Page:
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Old 12-28-2018, 02:49 PM   #11
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Theres a guy on another forum that swears by riv-nuts. Have you looked into those?
As I recall, Riv-nuts are used in industry to insert a threaded "nut" in thinner material, like sheet metal, sort of like a T-nut you may use in wood.
It is inserted in one part before joining it to the mating part.

Pop-Rivets go through both parts at once.
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Old 12-28-2018, 02:57 PM   #12
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I'm not sure what a closet flange is but here is a short video of a riv-nut being installed in a scrap piece of carbon fiber just for demonstration purposes. They come in aluminum and steel. looks like a good system to me.
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Old 12-28-2018, 03:40 PM   #13
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Theres a guy on another forum that swears by riv-nuts. Have you looked into those?
I'm probably the one you are referring to, as I often advocate the use of Riv-Nuts for many applications, but generally that is for mounting appliances and things that you may want to remove again some time down the road without the need to drill off the rivet heads again. They work great on things like the surrounding trim on refrigerators and microwaves for example, but I wouldn't recommend them for replacing the "thru-hull" rivets. I would suggest that you look into the beveled escutcheon ring style washers and oval or flat head stainless steel 1/4" X 20 machine screws, with flat washers and Nylock nuts on the inside to replace any of those thru-hull rivets. I would also avoid using stainless steel rivets, (if you are planning to replace the rivets in your trailer) because the Aluminum ones will compress and "snap" with less compression than the stainless steel ones. Stainless ones are not recommended on fiberglass. You can do some damage with stainless steel rivets. Stainless steel machine screws will allow you to determine when it's tight enough. Rivets don't allow you that luxury.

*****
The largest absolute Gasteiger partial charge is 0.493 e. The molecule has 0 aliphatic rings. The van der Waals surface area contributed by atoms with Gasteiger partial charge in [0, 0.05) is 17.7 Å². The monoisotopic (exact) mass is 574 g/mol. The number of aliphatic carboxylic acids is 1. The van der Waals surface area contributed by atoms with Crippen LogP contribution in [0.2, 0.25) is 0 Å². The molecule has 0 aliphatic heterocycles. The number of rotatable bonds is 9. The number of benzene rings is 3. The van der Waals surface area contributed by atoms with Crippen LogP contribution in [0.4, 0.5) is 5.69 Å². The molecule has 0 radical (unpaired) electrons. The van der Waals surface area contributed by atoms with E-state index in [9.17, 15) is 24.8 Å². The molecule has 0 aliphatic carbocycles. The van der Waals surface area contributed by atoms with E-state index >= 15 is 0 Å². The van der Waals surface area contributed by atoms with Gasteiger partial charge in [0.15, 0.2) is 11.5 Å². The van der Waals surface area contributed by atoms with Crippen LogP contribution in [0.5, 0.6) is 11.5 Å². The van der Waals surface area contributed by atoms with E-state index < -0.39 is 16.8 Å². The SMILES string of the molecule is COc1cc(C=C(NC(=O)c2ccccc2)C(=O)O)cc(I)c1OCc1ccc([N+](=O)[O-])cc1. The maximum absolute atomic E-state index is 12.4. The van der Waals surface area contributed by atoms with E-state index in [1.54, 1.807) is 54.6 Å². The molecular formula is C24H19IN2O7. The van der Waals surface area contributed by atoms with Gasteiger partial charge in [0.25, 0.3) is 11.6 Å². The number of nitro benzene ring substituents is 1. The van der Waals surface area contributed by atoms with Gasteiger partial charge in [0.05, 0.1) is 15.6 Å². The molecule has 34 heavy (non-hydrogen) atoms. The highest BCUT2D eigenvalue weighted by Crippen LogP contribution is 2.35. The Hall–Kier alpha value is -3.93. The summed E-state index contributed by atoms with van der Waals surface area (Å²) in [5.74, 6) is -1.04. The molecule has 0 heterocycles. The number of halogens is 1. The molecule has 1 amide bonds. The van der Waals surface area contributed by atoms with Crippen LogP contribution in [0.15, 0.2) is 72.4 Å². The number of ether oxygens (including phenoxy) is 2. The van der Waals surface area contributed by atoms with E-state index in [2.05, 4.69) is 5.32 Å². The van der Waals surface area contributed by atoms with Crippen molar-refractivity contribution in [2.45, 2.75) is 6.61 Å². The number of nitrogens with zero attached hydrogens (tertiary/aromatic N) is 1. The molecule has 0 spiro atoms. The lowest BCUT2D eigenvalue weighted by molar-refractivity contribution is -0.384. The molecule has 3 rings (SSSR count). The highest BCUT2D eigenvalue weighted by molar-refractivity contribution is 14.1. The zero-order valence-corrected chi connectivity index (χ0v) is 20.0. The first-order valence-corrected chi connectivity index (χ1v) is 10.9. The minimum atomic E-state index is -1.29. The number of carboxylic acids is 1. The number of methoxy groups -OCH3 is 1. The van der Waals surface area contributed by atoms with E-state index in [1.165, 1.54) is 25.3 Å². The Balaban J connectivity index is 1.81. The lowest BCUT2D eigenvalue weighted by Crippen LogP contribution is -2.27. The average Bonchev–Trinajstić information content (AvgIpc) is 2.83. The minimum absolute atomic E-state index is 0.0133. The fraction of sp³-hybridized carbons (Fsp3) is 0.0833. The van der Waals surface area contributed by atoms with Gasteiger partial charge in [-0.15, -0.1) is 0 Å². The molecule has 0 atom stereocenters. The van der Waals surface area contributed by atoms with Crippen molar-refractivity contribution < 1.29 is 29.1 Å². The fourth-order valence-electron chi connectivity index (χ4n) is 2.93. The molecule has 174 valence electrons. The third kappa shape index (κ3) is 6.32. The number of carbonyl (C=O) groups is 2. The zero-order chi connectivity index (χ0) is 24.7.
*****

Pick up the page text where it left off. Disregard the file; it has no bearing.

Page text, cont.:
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Old 12-28-2018, 03:51 PM   #14
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Yes are you guy from the Casita Travel Trailer forum? If so you are the one I was referring to and I put a lot of stock in your advice. People like you are one of the mane reasons I enjoy these forums because of all the knowledge available to those of us that need answers.
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Old 12-28-2018, 05:31 PM   #15
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I'm not sure what a closet flange is but here is a short video of a riv-nut being installed in a scrap piece of carbon fiber just for demonstration purposes. They come in aluminum and steel. looks like a good system to me.
They also require a special tool. It is a good system, saved a lot of labor in a production environment. Might be expensive for a DIY project.
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Old 12-28-2018, 06:13 PM   #16
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I have noticed that there are some people that make homemade riv-nut tools with with a bolt the same size as the riv-nut, a few flat washers an oversized nut which would probably be the most inexpensive option for DIYers.
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Old 12-29-2018, 01:29 PM   #17
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Originally Posted by Captleemo View Post
Yes are you guy from the Casita Travel Trailer forum? If so you are the one I was referring to and I put a lot of stock in your advice. People like you are one of the mane reasons I enjoy these forums because of all the knowledge available to those of us that need answers.
Yes, I'm active on both of the Casita forums. I go by "Euphoria" on those boards. Glad to help...
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Old 01-02-2019, 02:53 PM   #18
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Yes, I'm active on both of the Casita forums. I go by "Euphoria" on those boards. Glad to help...
I used riv-nuts on our trailer but only on the frame. The tool box is held on with them, the battery holder, some wiring clamps and the sewer hose storage tube.
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Old 01-09-2019, 08:16 PM   #19
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beveled escutcheon ring style washers
Fastener guy here. The industry description you're looking for is "flanged finish washer".



Jamestown Distributors is a good source.
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Old 01-10-2019, 10:12 AM   #20
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I have noticed that there are some people that make homemade riv-nut tools with with a bolt the same size as the riv-nut, a few flat washers an oversized nut which would probably be the most inexpensive option for DIYers.
Another useful video - thanks!